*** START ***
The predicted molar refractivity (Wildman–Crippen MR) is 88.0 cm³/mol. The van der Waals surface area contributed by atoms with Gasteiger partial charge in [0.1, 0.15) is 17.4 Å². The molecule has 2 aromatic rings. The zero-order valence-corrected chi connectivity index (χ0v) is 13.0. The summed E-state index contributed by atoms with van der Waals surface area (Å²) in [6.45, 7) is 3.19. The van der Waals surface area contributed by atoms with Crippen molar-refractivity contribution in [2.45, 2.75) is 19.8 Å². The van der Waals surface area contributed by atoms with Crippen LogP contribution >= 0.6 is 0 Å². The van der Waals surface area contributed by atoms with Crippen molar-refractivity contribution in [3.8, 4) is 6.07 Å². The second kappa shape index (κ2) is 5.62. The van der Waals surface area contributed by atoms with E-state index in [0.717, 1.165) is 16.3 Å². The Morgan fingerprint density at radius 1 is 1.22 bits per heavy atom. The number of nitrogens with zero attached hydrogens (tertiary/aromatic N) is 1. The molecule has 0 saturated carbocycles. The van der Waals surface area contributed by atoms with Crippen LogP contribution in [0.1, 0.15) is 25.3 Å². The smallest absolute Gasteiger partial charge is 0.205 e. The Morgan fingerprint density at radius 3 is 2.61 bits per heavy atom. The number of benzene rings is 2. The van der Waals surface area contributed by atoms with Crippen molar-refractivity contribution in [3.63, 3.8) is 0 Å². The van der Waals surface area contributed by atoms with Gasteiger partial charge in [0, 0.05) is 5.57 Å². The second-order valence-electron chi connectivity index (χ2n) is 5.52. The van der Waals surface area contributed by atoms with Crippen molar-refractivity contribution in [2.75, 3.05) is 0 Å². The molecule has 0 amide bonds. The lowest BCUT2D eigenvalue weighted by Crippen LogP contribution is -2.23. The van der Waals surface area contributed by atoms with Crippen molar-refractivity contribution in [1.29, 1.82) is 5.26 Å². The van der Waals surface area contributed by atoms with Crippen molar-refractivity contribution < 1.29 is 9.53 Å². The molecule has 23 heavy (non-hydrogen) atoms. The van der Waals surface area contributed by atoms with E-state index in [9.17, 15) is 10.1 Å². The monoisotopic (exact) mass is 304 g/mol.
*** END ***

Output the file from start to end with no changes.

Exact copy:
The predicted molar refractivity (Wildman–Crippen MR) is 88.0 cm³/mol. The van der Waals surface area contributed by atoms with Gasteiger partial charge in [0.1, 0.15) is 17.4 Å². The molecule has 2 aromatic rings. The zero-order valence-corrected chi connectivity index (χ0v) is 13.0. The summed E-state index contributed by atoms with van der Waals surface area (Å²) in [6.45, 7) is 3.19. The van der Waals surface area contributed by atoms with Crippen molar-refractivity contribution in [2.45, 2.75) is 19.8 Å². The van der Waals surface area contributed by atoms with Crippen LogP contribution >= 0.6 is 0 Å². The van der Waals surface area contributed by atoms with Crippen molar-refractivity contribution in [3.8, 4) is 6.07 Å². The second kappa shape index (κ2) is 5.62. The van der Waals surface area contributed by atoms with E-state index in [0.717, 1.165) is 16.3 Å². The Morgan fingerprint density at radius 1 is 1.22 bits per heavy atom. The number of nitrogens with zero attached hydrogens (tertiary/aromatic N) is 1. The molecule has 0 saturated carbocycles. The van der Waals surface area contributed by atoms with Crippen LogP contribution in [0.1, 0.15) is 25.3 Å². The smallest absolute Gasteiger partial charge is 0.205 e. The Morgan fingerprint density at radius 3 is 2.61 bits per heavy atom. The number of benzene rings is 2. The van der Waals surface area contributed by atoms with Crippen molar-refractivity contribution in [3.63, 3.8) is 0 Å². The van der Waals surface area contributed by atoms with Gasteiger partial charge in [0, 0.05) is 5.57 Å². The second-order valence-electron chi connectivity index (χ2n) is 5.52. The van der Waals surface area contributed by atoms with Crippen molar-refractivity contribution in [2.75, 3.05) is 0 Å². The molecule has 0 amide bonds. The lowest BCUT2D eigenvalue weighted by Crippen LogP contribution is -2.23. The van der Waals surface area contributed by atoms with Crippen molar-refractivity contribution in [1.29, 1.82) is 5.26 Å². The van der Waals surface area contributed by atoms with Crippen molar-refractivity contribution < 1.29 is 9.53 Å². The molecule has 23 heavy (non-hydrogen) atoms. The van der Waals surface area contributed by atoms with E-state index in [9.17, 15) is 10.1 Å². The monoisotopic (exact) mass is 304 g/mol.